Crazie stupid love
My parents’ first date was watching a Duke basketball game.
My dad had planned an elaborate evening for my mom, yet she insisted on staying in to see the Blue Devils take on Seton Hall in the 1989 Final Four. Despite having been rejected from Duke after applying early decision in 1982, my mom still was a devoted Crazie. Actually, being rejected from Duke early decision was a trend in my family, as my mom’s mother had been denied admission as well.
But Mom-Mom still rooted for the Blue Devils, and she must have passed that down. When asked why she liked the team, my Virginia-born grandmother said she liked how Duke’s roster was filled with “talented young men at a southern school who are also smart, y’all” (her exact words). My mom’s devotion, on the other hand, was due in part to an enormous crush on Christian Laettner. Her infatuation probably made for an interesting first date with my dad, since she was most likely swooning at the TV screen for the entire duration of the game.
But she must have impressed him, because two years later, my parents were married on May 5th, 1991—less than two months after Duke’s first national championship. Three year later, I was born, also with Duke-blue blood in my veins.
Although my childhood was filled with many Duke-related moments, my most memorable so far was watching the 2010 national championship with my dad. We sat at the bar at our favorite restaurant and intently watched the Blue Devils take on Butler. We were surrounded by no Duke fans, or even real Butler fans, but a legion of anti-Duke fans who kept heckling the Blue Devils through the TV screen. But as we watched Gordon Heyward’s midcourt shot deflect off the rim, my dad and I jumped up, screamed and embraced for minutes, drowning out the others' groans.
More so than any other activity, sports, specifically the Blue Devils, have been a common link that has connected my family together. And I’d be lying if I said that as a freshman in high school only a year away from the start of college process, witnessing the 2010 national championship—and the ensuing euphoria with my dad—didn’t influence where I ended up applying to school.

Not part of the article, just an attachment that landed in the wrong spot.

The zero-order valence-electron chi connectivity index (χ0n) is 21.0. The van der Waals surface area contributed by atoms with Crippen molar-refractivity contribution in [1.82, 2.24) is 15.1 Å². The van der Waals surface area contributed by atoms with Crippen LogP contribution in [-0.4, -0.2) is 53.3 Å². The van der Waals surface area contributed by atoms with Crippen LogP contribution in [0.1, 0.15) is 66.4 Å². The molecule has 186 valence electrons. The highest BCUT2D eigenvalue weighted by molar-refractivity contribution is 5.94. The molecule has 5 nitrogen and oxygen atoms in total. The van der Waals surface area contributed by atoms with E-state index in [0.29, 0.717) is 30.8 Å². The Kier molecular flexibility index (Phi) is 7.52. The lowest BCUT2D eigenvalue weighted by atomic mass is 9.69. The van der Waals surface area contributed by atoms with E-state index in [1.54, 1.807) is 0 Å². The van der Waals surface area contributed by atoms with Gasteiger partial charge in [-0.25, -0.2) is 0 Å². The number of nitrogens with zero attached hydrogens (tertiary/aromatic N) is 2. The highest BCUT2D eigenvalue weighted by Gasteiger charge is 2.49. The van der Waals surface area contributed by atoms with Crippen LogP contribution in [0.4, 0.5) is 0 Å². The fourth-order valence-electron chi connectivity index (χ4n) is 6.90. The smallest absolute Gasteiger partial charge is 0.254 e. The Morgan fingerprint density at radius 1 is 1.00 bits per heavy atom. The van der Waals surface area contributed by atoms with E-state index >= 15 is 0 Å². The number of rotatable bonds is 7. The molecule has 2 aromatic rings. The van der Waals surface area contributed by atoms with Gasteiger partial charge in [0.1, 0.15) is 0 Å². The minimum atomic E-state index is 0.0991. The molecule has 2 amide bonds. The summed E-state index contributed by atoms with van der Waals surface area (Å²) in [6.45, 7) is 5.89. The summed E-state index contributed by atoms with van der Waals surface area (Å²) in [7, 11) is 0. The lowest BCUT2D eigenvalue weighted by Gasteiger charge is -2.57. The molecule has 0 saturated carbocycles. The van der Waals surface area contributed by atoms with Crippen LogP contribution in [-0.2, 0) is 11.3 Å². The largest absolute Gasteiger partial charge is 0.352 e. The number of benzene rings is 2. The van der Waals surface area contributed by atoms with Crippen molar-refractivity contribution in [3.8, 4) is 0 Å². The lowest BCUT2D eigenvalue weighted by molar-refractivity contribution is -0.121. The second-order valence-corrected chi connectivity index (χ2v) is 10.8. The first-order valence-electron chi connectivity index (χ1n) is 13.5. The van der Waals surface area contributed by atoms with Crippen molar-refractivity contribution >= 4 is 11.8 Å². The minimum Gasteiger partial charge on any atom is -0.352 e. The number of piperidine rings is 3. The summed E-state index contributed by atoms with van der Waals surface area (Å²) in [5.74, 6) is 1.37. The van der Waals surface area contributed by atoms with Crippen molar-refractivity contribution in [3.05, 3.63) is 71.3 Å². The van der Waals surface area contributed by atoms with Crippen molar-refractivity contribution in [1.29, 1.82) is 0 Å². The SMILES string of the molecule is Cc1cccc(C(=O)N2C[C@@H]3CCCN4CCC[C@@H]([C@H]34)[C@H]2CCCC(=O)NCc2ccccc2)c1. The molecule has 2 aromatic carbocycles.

I’m a tour guide at Duke, and I usually finish my tours with the reasons why I chose to come here. I’m sure President Brodhead would prefer me to talk about Duke’s interdisciplinarity or DukeEngage, and I do mention those things. But many of our peer schools boast a multifaceted curriculum and strong study abroad programs. What truly set Duke apart for me during the admissions process was its combination of academics, extracurricular opportunities and athletics.
But I don’t mean that I came to Duke solely to witness magical moments in Cameron (although they certainly don’t hurt). I chose Duke because I knew that immediately, I would have at least one thing in common with 6,484 students—a really good basketball team.
There are many different kinds of sports fans at Duke, and I’d like to use my current roommates to exhibit three different types. One of my roommates is an avid Duke fan, raised in a similar Blue Devil-centric environment to me. Her dad went to Duke Law, and her family now owns basketball season tickets. If the Blue Devils are playing at home, you can always find her at Cameron Indoor Stadium in Section 9.
Another one of my roommates is a casual fan. She gets excited about Duke basketball and attended a few big games last year, including Ohio State and North Carolina.
And my third roommate knows close to nothing about basketball. A friend of mine once asked me how many touchdowns Mason Plumlee scored—that was her.
Despite their different levels of fandom, basketball has served as a common connection between the four of us. My Duke-obsessed roommate took me to Cameron last year with her tickets, including my first-ever regular-season basketball game. My second roommate sat with me in the GA common room last year as we watched the Blue Devils’ heartbreaking loss to Louisville in the Elite Eight.
But it was what my third roommate did for me that hold an especially significant place in my heart. She waited in line with me for parent’s weekend basketball tickets until the early morning—and mind you, it was raining, we had both come directly from Shooters and most of all, she had absolutely no interest in the tickets for herself.
Sports was reason enough for a friend to sit with me in the freezing cold for hours, in one of the most unconditional, sincere displays of friendship I’ve witnessed since I’ve come to Duke.
And, significantly, the tickets she gave me allowed me to bring my family into Cameron for the first time, and have my mom and dad’s Duke basketball journey come full circle.
Watching that game with my family was arguably more magical than witnessing my first Duke-North Carolina game. Getting my family to Cameron Indoor made me realize everything that is so special about Blue Devil athletics. As my mom cheered, she didn’t care that she got rejected from here years ago; as my dad took in the stadium, he wasn’t thinking about the anti-Duke fans who tried to ruin our national championship celebration; and as I sat with my family, I was eternally grateful to all of my friends who have helped in making my basketball experience so unforgettable.
Duke is an unbelievably special place in that it possesses a voracious sports culture that transcends so many boundaries to bring people together—and that’s what sets our school apart.